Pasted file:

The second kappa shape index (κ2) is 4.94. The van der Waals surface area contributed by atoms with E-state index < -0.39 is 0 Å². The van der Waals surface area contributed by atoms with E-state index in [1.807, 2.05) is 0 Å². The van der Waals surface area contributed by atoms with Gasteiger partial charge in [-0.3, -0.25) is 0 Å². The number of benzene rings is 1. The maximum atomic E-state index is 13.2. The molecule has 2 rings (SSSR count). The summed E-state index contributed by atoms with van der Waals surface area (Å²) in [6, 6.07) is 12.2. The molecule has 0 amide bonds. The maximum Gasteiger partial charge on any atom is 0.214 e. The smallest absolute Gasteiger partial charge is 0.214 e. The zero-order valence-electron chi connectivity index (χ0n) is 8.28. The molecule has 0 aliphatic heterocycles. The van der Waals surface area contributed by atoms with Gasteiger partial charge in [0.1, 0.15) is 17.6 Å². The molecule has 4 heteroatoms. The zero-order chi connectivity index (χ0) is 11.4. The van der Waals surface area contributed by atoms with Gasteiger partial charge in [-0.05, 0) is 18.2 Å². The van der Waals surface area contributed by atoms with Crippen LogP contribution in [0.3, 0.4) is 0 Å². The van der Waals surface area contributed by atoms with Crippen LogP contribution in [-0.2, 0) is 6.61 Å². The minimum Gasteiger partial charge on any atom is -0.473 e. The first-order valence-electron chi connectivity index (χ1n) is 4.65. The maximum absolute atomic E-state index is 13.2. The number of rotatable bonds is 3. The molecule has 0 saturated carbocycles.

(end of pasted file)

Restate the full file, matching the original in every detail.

The second kappa shape index (κ2) is 4.94. The van der Waals surface area contributed by atoms with E-state index < -0.39 is 0 Å². The van der Waals surface area contributed by atoms with E-state index in [1.807, 2.05) is 0 Å². The van der Waals surface area contributed by atoms with Gasteiger partial charge in [-0.3, -0.25) is 0 Å². The number of benzene rings is 1. The maximum atomic E-state index is 13.2. The molecule has 2 rings (SSSR count). The summed E-state index contributed by atoms with van der Waals surface area (Å²) in [6, 6.07) is 12.2. The molecule has 0 amide bonds. The maximum Gasteiger partial charge on any atom is 0.214 e. The smallest absolute Gasteiger partial charge is 0.214 e. The zero-order valence-electron chi connectivity index (χ0n) is 8.28. The molecule has 0 aliphatic heterocycles. The van der Waals surface area contributed by atoms with Gasteiger partial charge in [0.1, 0.15) is 17.6 Å². The molecule has 4 heteroatoms. The zero-order chi connectivity index (χ0) is 11.4. The van der Waals surface area contributed by atoms with Gasteiger partial charge in [-0.05, 0) is 18.2 Å². The van der Waals surface area contributed by atoms with Crippen LogP contribution in [0.3, 0.4) is 0 Å². The van der Waals surface area contributed by atoms with Crippen LogP contribution in [-0.2, 0) is 6.61 Å². The minimum Gasteiger partial charge on any atom is -0.473 e. The first-order valence-electron chi connectivity index (χ1n) is 4.65. The maximum absolute atomic E-state index is 13.2. The number of rotatable bonds is 3. The molecule has 0 saturated carbocycles.